In terms of what the gaming possibilities are, on the face of it, the concepts are perhaps similar to what's currently achievable on portable gaming machines like PlayStation Vita or Nintendo 3DS, albeit on a much grander scale. Both of these systems have utilised augmented reality in their existing libraries of games. Put very basically, the unit's camera generates a playfield, with 3D objects overlaid, sometimes on top of real-life props that can be easily tracked by the hardware. The result can be quite uncanny.
Valve's wearable computing concept offers up so much more but presents many more technological challenges in presenting a seamless mix of rendered and real-life objects. 3DS and Vita can create quite authentic looking augmented scenes because they are rendering onto a flat 2D screen that the eyes focus upon. In utilising glasses or contacts, rendering convincing overlays is much more problematic - for a start we're almost certainly looking at stereoscopic 3D rendering being a pre-requisite for realistic objects rendered in 3D space, not to mention some mechanism for determining where the eye is focused too.
Moving forward from that, the system would need to have some sense of depth from the environment around you, perhaps suggesting some kind of Kinect-style z-sensor would be needed. By interposing its own 3D objects into the existing world, the device would need to know where environmental items sit in order for interactions between render and reality to work more convincingly. As an example, let's say that a games developer creates an augmented reality FPS game: ideally you'd want the opponents to duck behind real-life scenery, jump over objects on the ground etc. Of course, first-gen AR systems may well be far less complex and more along the lines of how AR is presented on current systems.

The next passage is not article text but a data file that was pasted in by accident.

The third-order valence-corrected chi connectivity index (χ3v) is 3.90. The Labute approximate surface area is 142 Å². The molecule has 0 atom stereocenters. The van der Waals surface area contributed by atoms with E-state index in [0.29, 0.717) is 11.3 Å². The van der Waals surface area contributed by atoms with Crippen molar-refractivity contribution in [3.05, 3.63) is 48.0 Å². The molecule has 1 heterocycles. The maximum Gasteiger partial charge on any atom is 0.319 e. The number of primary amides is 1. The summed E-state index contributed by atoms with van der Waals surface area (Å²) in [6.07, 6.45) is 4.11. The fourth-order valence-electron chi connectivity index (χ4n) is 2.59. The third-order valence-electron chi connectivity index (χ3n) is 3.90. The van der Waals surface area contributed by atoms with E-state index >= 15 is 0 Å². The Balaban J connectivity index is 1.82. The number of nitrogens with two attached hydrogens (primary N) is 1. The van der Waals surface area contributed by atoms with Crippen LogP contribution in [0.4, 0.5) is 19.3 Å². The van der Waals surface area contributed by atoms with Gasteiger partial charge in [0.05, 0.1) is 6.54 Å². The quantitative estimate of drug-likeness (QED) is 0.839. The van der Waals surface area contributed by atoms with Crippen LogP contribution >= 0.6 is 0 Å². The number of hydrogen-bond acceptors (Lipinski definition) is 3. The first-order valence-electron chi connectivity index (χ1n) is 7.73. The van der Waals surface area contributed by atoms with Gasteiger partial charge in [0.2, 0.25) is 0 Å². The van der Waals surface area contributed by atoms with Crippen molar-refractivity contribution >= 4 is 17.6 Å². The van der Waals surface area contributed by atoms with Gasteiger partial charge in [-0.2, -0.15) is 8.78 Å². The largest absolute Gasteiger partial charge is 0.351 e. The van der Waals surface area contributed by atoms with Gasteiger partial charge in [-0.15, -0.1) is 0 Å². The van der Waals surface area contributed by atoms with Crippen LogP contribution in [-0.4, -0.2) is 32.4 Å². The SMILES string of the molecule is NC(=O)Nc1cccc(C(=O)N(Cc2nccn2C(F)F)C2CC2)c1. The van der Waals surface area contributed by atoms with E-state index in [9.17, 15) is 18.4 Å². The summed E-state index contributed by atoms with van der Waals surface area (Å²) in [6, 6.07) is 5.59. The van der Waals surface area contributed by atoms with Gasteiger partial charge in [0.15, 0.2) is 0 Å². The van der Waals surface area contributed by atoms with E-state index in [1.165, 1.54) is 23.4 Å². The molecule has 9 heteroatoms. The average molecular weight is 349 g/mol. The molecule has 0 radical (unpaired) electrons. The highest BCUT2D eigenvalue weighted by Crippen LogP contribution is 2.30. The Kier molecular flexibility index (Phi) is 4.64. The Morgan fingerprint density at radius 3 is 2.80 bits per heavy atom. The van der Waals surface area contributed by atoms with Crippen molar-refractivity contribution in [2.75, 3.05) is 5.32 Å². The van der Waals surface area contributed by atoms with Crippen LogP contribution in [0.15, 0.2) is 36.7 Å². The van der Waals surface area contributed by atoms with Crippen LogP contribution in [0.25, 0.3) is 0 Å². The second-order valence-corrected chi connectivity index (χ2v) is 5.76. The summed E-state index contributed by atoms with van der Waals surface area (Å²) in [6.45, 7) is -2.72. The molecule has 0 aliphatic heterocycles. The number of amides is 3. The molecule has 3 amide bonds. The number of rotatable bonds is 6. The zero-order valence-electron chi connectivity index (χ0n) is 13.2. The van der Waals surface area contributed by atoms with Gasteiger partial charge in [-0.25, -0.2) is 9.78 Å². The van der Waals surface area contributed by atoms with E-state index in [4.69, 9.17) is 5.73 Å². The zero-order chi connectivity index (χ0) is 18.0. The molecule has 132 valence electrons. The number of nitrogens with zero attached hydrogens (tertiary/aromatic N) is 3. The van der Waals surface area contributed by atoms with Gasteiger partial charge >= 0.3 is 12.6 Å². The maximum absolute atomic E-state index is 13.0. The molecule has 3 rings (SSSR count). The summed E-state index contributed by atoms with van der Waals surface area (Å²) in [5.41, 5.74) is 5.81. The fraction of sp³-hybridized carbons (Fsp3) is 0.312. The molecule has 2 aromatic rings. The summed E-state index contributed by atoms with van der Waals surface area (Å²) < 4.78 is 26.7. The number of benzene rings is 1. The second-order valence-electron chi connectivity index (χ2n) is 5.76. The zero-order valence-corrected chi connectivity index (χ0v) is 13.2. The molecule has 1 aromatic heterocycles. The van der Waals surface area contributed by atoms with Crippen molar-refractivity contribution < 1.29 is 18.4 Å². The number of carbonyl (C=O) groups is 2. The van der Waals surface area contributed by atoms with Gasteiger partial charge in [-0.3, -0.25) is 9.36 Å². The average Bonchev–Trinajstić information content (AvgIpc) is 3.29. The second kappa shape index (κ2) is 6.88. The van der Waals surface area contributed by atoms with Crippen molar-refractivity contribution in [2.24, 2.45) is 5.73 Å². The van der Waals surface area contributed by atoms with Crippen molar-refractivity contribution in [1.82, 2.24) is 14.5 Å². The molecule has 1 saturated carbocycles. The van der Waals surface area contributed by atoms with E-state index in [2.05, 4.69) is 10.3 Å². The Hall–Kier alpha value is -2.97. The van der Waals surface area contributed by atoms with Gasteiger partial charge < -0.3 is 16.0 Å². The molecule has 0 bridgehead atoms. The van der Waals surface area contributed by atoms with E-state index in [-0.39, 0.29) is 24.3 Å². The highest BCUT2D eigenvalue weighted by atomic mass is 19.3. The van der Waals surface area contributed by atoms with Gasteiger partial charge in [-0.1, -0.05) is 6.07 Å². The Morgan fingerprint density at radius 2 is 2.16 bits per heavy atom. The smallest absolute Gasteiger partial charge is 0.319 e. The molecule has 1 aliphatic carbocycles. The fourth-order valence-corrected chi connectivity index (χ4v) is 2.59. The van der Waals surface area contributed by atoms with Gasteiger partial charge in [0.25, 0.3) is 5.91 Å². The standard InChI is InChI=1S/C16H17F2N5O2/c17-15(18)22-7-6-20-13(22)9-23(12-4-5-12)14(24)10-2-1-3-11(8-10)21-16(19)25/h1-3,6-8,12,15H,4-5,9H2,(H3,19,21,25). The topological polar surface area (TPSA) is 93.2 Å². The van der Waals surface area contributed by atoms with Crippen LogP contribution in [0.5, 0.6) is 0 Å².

In terms of how convincing it could be, and where the potential is for gaming, one of the existing major platform holders offers up some compelling demonstrations using today's technology. This intriguing presentation from Sony shows PlayStation Vita hosting some truly impressive augmented reality demos, including a prototype game.
Vita obviously doesn't have a depth sensor, so instead the view from the camera is scanned for "interest points" which appear to be mapped and tracked in 3D space perhaps with assistance from Vita's onboard gyroscopes. The more interest points found, the more accurately the 3D world is realised, and objects can then be super-imposed: the Vita demo includes a "Dragon's Den" game where holes are mapped to the real-life ground with dragons popping up out of them, the player moving in real life to avoid their attacks.
"Some of the R&D work on augmented reality carried out by Sony for PlayStation Vita has been remarkable, showing some of the potential for Valve's new approach to gaming."
With a 2D view mounted onto the Vita unit itself, Sony neatly side-steps the other major problem facing Valve in its efforts: how to control these games. As Abrash muses, "what does a wearable UI look like, and how does it interact with wearable input?"
Actual interaction with the augmented scene is one of the least convincing elements of Google's recent Project Glass demo, which sees smartphone functions mapped onto a glasses-based HUD. Aside from some vague hand-waving, not much in the way of viable solutions is presented here in terms of how the user is accessing the functions on the HUD. It's inevitable that this new hardware is going to require some way of interfacing your hands into the augmented world - somehow a joypad seems rather low-tech for this new era of gaming.